Smoked out…?

Dylan Boyle

The Iowa Senate passed a statewide ban on smoking in public places Wednesday, just one week after a similar version was passed in the Iowa House of Representatives.

The bill, which bans smoking in restaurants, bars, casinos, places of employment and property owned by the state government, has been the subject of much debate in the last week at the capitol and on the ISU campus.

The ban comes in reaction to growing public awareness to the dangers of secondhand smoke.

“Secondhand smoke is a public threat,” said George Belitsos, chairman of the Story County Tobacco Task Force. Belitsos feels that it is a person’s right to have a safe and clean environment and that “it’s no one’s right to pollute the air.”

Eric Cooper, associate professor of psychology and adviser to the ISU Libertarians, disagrees. Cooper said such a large ban is “not constitutional” and bar owners should have the right to choose whether they want to allow smoking.

“The market provides both types of places, so the market should regulate it, not the state,” Cooper said.

State Sen. and associate professor of economics Herman Quirmbach, D-Ames, said Ames is ready to make the transition that would be mandated if the bill passes. He said he isn’t worried about businesses being reluctant to respond to the new law.

“We may be ready for a statewide ban,” he said. “Ninety-five percent of Ames restaurants are [already] voluntarily smoke-free.”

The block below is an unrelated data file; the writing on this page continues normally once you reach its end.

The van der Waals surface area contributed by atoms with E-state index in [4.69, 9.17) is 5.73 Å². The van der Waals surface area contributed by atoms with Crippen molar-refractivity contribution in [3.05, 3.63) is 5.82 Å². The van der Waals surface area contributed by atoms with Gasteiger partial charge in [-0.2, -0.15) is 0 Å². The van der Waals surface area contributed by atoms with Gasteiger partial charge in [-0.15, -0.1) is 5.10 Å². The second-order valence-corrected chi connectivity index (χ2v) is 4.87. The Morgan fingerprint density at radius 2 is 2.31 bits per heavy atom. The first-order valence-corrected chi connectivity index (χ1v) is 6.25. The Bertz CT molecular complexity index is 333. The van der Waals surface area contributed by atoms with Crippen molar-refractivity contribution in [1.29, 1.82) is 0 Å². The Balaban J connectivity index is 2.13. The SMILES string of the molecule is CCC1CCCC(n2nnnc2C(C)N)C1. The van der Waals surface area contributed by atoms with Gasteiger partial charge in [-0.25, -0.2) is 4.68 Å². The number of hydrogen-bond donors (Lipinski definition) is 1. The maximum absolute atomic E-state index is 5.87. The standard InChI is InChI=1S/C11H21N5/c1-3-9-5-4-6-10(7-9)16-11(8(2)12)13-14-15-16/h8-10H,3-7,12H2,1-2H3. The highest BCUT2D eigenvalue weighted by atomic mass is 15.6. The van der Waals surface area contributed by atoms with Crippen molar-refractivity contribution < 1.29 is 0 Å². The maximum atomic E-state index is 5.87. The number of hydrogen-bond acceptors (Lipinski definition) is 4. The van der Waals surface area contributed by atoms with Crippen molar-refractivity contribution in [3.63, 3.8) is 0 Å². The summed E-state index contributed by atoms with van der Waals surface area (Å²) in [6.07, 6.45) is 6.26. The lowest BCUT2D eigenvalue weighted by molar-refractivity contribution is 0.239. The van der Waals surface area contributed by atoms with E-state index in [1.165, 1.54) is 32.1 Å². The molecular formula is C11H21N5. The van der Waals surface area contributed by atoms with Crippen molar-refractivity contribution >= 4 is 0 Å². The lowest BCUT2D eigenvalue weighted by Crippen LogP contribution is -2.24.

However, some bars, such as Café Beaudelaire, 2504 Lincoln Way, which allows smoking after 8 p.m., worry that the ban could hurt their business.

“We serve a diverse clientele, some of which are foreign exchange students who smoke because of their culture,” said Megan Wheeler, senior in English and bartender at Café Beaudelaire. “I would personally like it,” she said, “but [the choice] should come down to the businesses.”

Though some believe the ban could hurt businesses, others, including Sen. Quirmbach, do not think the ban will affect businesses in the long run.

“I understand their fears,” he said. “But there is no economic evidence to support that. In New York City, revenues actually went up after the ban.”

As unlikely as it might seem, some smokers support the ban, as well.

“I honestly agree with the ban,” said Sarah Blume, freshman in pre-journalism and mass communication. “It’s my choice [to smoke], and I won’t let it affect other people.”

If the proposed ban passes, Blume’s smoke may not affect other people, but she admits that the new restrictions and the possibility of a smoke-free campus in the future would certainly make their presence felt.

“I know it sounds pathetic, but if campus was smoke-free, I would probably choose to live off-campus or be forced to quit smoking,” she said.

The incentive for others to quit is something that makes people like Belitsos feel like all the hard work put into legislation is paying off.

“Ames is really at the center of the issue,” said Belitsos, who, along with Quirmbach, played a large role in getting the original Ames smoking ban passed. “We were the first city in Iowa to have an ordinance, and the Ames ordinance really sparked the debate.”

The smoking ban will travel back to the House to vote on the Senate version, which includes casinos in the ban.